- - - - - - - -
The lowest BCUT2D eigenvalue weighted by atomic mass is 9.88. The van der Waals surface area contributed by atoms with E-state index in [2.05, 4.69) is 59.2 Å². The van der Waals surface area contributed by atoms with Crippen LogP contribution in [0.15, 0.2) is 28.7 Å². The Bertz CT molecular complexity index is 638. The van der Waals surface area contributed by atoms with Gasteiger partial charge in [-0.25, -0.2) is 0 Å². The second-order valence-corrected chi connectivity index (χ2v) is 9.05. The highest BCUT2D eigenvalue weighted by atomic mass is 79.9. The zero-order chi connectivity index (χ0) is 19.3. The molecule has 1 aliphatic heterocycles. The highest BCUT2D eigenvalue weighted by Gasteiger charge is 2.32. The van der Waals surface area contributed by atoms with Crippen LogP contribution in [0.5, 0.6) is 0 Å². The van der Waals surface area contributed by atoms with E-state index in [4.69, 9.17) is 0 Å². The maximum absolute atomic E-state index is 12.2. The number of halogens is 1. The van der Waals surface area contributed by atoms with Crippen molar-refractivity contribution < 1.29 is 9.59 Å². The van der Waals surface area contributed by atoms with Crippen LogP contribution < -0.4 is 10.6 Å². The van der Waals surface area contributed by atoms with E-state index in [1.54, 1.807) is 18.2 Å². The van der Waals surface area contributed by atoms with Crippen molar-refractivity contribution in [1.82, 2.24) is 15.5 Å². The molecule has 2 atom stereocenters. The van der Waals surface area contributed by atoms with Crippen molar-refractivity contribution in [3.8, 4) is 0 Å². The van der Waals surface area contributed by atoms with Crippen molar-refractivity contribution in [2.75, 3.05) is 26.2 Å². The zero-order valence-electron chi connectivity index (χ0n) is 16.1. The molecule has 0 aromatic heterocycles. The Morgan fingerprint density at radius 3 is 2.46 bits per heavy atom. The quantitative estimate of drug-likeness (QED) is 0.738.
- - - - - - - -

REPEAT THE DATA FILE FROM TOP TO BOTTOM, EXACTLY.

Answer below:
The lowest BCUT2D eigenvalue weighted by atomic mass is 9.88. The van der Waals surface area contributed by atoms with E-state index in [2.05, 4.69) is 59.2 Å². The van der Waals surface area contributed by atoms with Crippen LogP contribution in [0.15, 0.2) is 28.7 Å². The Bertz CT molecular complexity index is 638. The van der Waals surface area contributed by atoms with Gasteiger partial charge in [-0.25, -0.2) is 0 Å². The second-order valence-corrected chi connectivity index (χ2v) is 9.05. The highest BCUT2D eigenvalue weighted by atomic mass is 79.9. The zero-order chi connectivity index (χ0) is 19.3. The molecule has 1 aliphatic heterocycles. The highest BCUT2D eigenvalue weighted by Gasteiger charge is 2.32. The van der Waals surface area contributed by atoms with Crippen LogP contribution in [0.5, 0.6) is 0 Å². The van der Waals surface area contributed by atoms with E-state index in [4.69, 9.17) is 0 Å². The maximum absolute atomic E-state index is 12.2. The number of halogens is 1. The van der Waals surface area contributed by atoms with Crippen molar-refractivity contribution < 1.29 is 9.59 Å². The van der Waals surface area contributed by atoms with Crippen LogP contribution < -0.4 is 10.6 Å². The van der Waals surface area contributed by atoms with E-state index in [1.54, 1.807) is 18.2 Å². The van der Waals surface area contributed by atoms with Crippen molar-refractivity contribution in [1.82, 2.24) is 15.5 Å². The molecule has 2 atom stereocenters. The van der Waals surface area contributed by atoms with Crippen molar-refractivity contribution in [3.8, 4) is 0 Å². The van der Waals surface area contributed by atoms with Crippen molar-refractivity contribution in [2.75, 3.05) is 26.2 Å². The zero-order valence-electron chi connectivity index (χ0n) is 16.1. The molecule has 0 aromatic heterocycles. The Morgan fingerprint density at radius 3 is 2.46 bits per heavy atom. The quantitative estimate of drug-likeness (QED) is 0.738.